Looking for a partner for a Winter Skills course

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 Hugo Heagren 16 Oct 2019

Hi All, 

I'm fairly new to the world of climbing, and definitely new to this forum, so go easy. I would like to get into some (mostly Scottish) winter hill walking and climbing, hoping to build up slowly to some alpine routes. (if it's relevant to anyone: I'm 19 going on 20, male, pretty physically fit, spent lots of time outdoors, lots of sailing, walking, camping and bushcraft, boulder about a V5/6 at the moment, having got rusty over the summer)

I decided the best way to get into this would be a basic skills course, the longer and more involved/detailed the better, especially if it could possibly lean towards alpinism in the future. I think I've found exactly what I'm looking for in the five day course with Talisman Mountaineering:

Full details are available on the website, but essentially all technical equipment (except winter boots, so that includes ice axes, crampons, harness, ropes etc.) and tuition is included, but you have to supply your own food, accomodation, boots and warm clothing. The course takes place at Aviemore, in Scotland, and would run the 27th - 30th of December (ideally, these dates work best for me) or the 4th - 8th of January. It covers ice axes, crampons, some basic climbing techniques (like building snow belays) and all of the associated skills (avalanche awareness route planning etc.). The course itself  costs £550.

I need a partner to go with me on the course, someone who is also interested in learning, and who would also get something out of it. I very nearly found a partner previously through this wonderful forum, but unfortunately circumstances meant they weren't able to make the it, so I'm looking for someone else...

Drop me a message or reply to this post if you're interested! Thanks!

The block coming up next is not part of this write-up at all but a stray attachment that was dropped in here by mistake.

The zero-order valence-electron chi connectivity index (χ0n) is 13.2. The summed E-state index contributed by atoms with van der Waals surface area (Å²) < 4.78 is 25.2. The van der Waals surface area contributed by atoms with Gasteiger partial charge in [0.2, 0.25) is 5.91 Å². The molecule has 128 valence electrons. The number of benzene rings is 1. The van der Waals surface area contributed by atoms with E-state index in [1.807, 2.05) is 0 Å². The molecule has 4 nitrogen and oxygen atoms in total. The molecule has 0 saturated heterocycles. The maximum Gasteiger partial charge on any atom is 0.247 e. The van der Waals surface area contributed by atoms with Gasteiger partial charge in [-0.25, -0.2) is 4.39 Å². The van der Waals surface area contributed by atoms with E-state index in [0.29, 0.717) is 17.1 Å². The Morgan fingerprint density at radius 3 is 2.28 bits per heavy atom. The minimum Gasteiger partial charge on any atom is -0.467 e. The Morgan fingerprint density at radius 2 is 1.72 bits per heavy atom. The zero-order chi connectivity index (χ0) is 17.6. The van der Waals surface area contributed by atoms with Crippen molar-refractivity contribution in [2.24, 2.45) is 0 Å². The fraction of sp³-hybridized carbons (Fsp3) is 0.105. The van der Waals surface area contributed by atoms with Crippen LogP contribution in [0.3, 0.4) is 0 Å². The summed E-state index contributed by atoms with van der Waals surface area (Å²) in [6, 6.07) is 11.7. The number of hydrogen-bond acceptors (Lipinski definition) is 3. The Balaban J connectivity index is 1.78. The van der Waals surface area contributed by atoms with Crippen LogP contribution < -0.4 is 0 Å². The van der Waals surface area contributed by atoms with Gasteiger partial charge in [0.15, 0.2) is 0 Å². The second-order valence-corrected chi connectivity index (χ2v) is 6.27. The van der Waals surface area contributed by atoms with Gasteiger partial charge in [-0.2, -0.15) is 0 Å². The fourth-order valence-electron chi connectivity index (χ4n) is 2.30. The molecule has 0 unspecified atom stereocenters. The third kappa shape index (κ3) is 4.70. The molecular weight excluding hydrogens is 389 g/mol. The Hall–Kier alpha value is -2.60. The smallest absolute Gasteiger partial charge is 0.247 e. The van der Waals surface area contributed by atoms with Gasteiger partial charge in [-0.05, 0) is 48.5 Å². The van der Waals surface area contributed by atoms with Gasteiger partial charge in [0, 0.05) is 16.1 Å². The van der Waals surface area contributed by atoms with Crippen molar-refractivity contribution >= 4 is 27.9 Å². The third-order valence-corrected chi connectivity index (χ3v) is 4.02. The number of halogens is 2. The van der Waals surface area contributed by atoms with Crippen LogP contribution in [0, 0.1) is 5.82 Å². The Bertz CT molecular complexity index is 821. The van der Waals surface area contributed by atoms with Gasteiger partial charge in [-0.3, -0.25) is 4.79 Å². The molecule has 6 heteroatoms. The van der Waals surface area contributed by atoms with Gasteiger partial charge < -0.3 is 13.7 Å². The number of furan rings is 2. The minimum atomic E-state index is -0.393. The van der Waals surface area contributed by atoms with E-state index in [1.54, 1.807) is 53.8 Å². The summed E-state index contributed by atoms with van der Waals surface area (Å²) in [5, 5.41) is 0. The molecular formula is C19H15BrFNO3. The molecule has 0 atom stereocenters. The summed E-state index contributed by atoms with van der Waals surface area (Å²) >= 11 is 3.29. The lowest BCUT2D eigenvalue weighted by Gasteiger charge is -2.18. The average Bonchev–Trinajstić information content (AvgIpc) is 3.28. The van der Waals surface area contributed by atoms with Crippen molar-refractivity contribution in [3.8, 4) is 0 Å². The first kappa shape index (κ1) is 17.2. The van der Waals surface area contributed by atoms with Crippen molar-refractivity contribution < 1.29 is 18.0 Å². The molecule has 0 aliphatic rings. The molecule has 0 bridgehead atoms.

Post edited at 23:59
 RatKing 18 Oct 2019
In reply to Hugo Heagren:

Hi, my friend and I from London are looking to do one like yours in Scotland in early january or late december so this is perfect or so. We were more looking for the two days ones "winter skills course" but this might also suit us. I'd love to talk more so send a message.

 Becky E 20 Oct 2019
In reply to Hugo Heagren:

Glenmore Lodge run excellent Winter Skills courses, which you can attend course-only for £550 (the same as the one you've linked to) or residential for £675.  You'll be hard pushed to find accommodation & food for £125 unless you're in a van or camping for the week (bleurgh!).

I would recommend them, but particularly so if you don't find someone to team up with.

 Hugo Heagren 30 Oct 2019
In reply to Hugo Heagren:

Much better link to use if you're trying to look at the course I posted about:

 Hugo Heagren 30 Oct 2019
In reply to Becky E:

Thanks for the recommendation! I think I have found a partner now, but it's still good to know which training centres are good for the future and as a contingency, so this is great.

 asteclaru 31 Oct 2019
In reply to Becky E:

I'm sorry, but I do not recommend Glenmore Lodge. Granted, I've only been there twice (each time on 5 days courses), but, from what I could see, the quality of the instructors they use varies wildly.

Out of the 3 instructors I had over the 2 weeks, 1 was good, 1 was okay-ish and the other 1 was outright terrible. To me, this is just too much 'luck of the draw': if I'm gonna go all the way to Scotland, I don't want to be stuck for an entire week with a terrible instructor, am I?

As a comparison, I've also worked with probably around 15 instructors from PyB (who also run courses in Scotland), and every single one of them has been very good to excellent.

As an aside, the Cairngorms didn't seem that great to me either. Sure, you can learn winter skills anywhere, but Lochaber/Glencoe, where PyB are based for the winter is much more scenic and varied than the Cairngorms.

 French Erick 06 Nov 2019
In reply to asteclaru:

This is very subjective and I wasn't there with you but it seems unlikely that anyone in Glenmore was terrible.

Whilst I agree that the west has terrific scenery, the east (Cairngorms...) offers plenty variety and is also often more reliable than the west.

Basically I disagree with you


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